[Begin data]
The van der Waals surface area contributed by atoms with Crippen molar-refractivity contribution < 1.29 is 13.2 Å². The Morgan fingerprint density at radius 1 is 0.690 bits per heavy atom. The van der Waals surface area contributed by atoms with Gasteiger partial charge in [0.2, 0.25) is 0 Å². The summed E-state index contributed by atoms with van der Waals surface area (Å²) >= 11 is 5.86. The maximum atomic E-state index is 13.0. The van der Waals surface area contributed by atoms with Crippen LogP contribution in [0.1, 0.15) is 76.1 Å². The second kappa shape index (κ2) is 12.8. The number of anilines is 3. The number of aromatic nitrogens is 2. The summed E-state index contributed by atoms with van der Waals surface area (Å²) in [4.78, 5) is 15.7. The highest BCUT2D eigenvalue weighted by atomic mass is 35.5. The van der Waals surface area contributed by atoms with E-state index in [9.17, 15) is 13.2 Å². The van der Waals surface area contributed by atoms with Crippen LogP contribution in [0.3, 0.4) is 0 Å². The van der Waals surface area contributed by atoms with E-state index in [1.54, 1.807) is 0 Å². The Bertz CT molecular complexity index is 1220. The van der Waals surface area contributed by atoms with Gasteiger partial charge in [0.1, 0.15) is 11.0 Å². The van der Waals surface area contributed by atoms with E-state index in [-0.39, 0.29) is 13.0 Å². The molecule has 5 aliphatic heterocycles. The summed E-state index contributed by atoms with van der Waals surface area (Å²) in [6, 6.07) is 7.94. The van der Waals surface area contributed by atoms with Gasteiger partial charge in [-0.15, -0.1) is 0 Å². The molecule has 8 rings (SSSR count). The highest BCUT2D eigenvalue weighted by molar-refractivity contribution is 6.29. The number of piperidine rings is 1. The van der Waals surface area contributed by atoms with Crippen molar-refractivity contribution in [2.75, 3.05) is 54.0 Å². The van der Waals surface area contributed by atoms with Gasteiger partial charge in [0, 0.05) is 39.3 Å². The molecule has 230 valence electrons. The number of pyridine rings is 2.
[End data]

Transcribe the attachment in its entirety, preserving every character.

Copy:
The van der Waals surface area contributed by atoms with Crippen molar-refractivity contribution < 1.29 is 13.2 Å². The Morgan fingerprint density at radius 1 is 0.690 bits per heavy atom. The van der Waals surface area contributed by atoms with Gasteiger partial charge in [0.2, 0.25) is 0 Å². The summed E-state index contributed by atoms with van der Waals surface area (Å²) >= 11 is 5.86. The maximum atomic E-state index is 13.0. The van der Waals surface area contributed by atoms with Crippen LogP contribution in [0.1, 0.15) is 76.1 Å². The second kappa shape index (κ2) is 12.8. The number of anilines is 3. The number of aromatic nitrogens is 2. The summed E-state index contributed by atoms with van der Waals surface area (Å²) in [4.78, 5) is 15.7. The highest BCUT2D eigenvalue weighted by atomic mass is 35.5. The van der Waals surface area contributed by atoms with E-state index in [9.17, 15) is 13.2 Å². The van der Waals surface area contributed by atoms with Crippen LogP contribution in [0.3, 0.4) is 0 Å². The van der Waals surface area contributed by atoms with E-state index in [1.54, 1.807) is 0 Å². The Bertz CT molecular complexity index is 1220. The van der Waals surface area contributed by atoms with Gasteiger partial charge in [0.1, 0.15) is 11.0 Å². The van der Waals surface area contributed by atoms with E-state index in [-0.39, 0.29) is 13.0 Å². The molecule has 5 aliphatic heterocycles. The summed E-state index contributed by atoms with van der Waals surface area (Å²) in [6, 6.07) is 7.94. The van der Waals surface area contributed by atoms with Gasteiger partial charge in [-0.15, -0.1) is 0 Å². The molecule has 8 rings (SSSR count). The highest BCUT2D eigenvalue weighted by molar-refractivity contribution is 6.29. The number of piperidine rings is 1. The van der Waals surface area contributed by atoms with Crippen molar-refractivity contribution in [2.75, 3.05) is 54.0 Å². The van der Waals surface area contributed by atoms with Gasteiger partial charge in [0, 0.05) is 39.3 Å². The molecule has 230 valence electrons. The number of pyridine rings is 2.